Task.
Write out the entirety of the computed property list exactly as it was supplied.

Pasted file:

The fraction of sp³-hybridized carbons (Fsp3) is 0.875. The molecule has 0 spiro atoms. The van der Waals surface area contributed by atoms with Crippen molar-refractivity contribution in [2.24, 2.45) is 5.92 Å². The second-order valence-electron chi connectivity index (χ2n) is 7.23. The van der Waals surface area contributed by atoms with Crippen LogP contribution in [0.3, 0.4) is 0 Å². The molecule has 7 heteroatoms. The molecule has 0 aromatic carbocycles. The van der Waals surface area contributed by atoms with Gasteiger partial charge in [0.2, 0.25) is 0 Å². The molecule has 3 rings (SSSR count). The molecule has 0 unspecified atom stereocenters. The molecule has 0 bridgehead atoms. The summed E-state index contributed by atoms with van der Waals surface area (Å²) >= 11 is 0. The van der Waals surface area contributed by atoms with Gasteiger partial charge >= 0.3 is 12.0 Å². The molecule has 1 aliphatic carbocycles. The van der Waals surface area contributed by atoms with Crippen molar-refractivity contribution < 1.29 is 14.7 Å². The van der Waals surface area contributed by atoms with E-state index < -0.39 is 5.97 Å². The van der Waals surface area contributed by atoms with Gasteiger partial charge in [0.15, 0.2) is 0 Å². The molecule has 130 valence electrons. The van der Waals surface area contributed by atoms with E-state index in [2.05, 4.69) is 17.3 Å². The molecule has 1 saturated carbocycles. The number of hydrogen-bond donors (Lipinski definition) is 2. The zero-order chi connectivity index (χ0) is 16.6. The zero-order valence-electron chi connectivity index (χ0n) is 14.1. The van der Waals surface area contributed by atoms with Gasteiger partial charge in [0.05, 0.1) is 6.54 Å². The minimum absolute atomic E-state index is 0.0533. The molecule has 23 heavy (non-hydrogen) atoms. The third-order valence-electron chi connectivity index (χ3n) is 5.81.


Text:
The fraction of sp³-hybridized carbons (Fsp3) is 0.875. The molecule has 0 spiro atoms. The van der Waals surface area contributed by atoms with Crippen molar-refractivity contribution in [2.24, 2.45) is 5.92 Å². The second-order valence-electron chi connectivity index (χ2n) is 7.23. The van der Waals surface area contributed by atoms with Crippen LogP contribution in [0.3, 0.4) is 0 Å². The molecule has 7 heteroatoms. The molecule has 0 aromatic carbocycles. The van der Waals surface area contributed by atoms with Gasteiger partial charge in [0.2, 0.25) is 0 Å². The molecule has 3 rings (SSSR count). The molecule has 0 unspecified atom stereocenters. The molecule has 0 bridgehead atoms. The summed E-state index contributed by atoms with van der Waals surface area (Å²) >= 11 is 0. The van der Waals surface area contributed by atoms with Gasteiger partial charge >= 0.3 is 12.0 Å². The molecule has 1 aliphatic carbocycles. The van der Waals surface area contributed by atoms with Crippen molar-refractivity contribution < 1.29 is 14.7 Å². The van der Waals surface area contributed by atoms with E-state index < -0.39 is 5.97 Å². The van der Waals surface area contributed by atoms with Gasteiger partial charge in [0.15, 0.2) is 0 Å². The molecule has 130 valence electrons. The van der Waals surface area contributed by atoms with E-state index in [2.05, 4.69) is 17.3 Å². The molecule has 1 saturated carbocycles. The number of hydrogen-bond donors (Lipinski definition) is 2. The zero-order chi connectivity index (χ0) is 16.6. The zero-order valence-electron chi connectivity index (χ0n) is 14.1. The van der Waals surface area contributed by atoms with Gasteiger partial charge in [0.05, 0.1) is 6.54 Å². The minimum absolute atomic E-state index is 0.0533. The molecule has 23 heavy (non-hydrogen) atoms. The third-order valence-electron chi connectivity index (χ3n) is 5.81.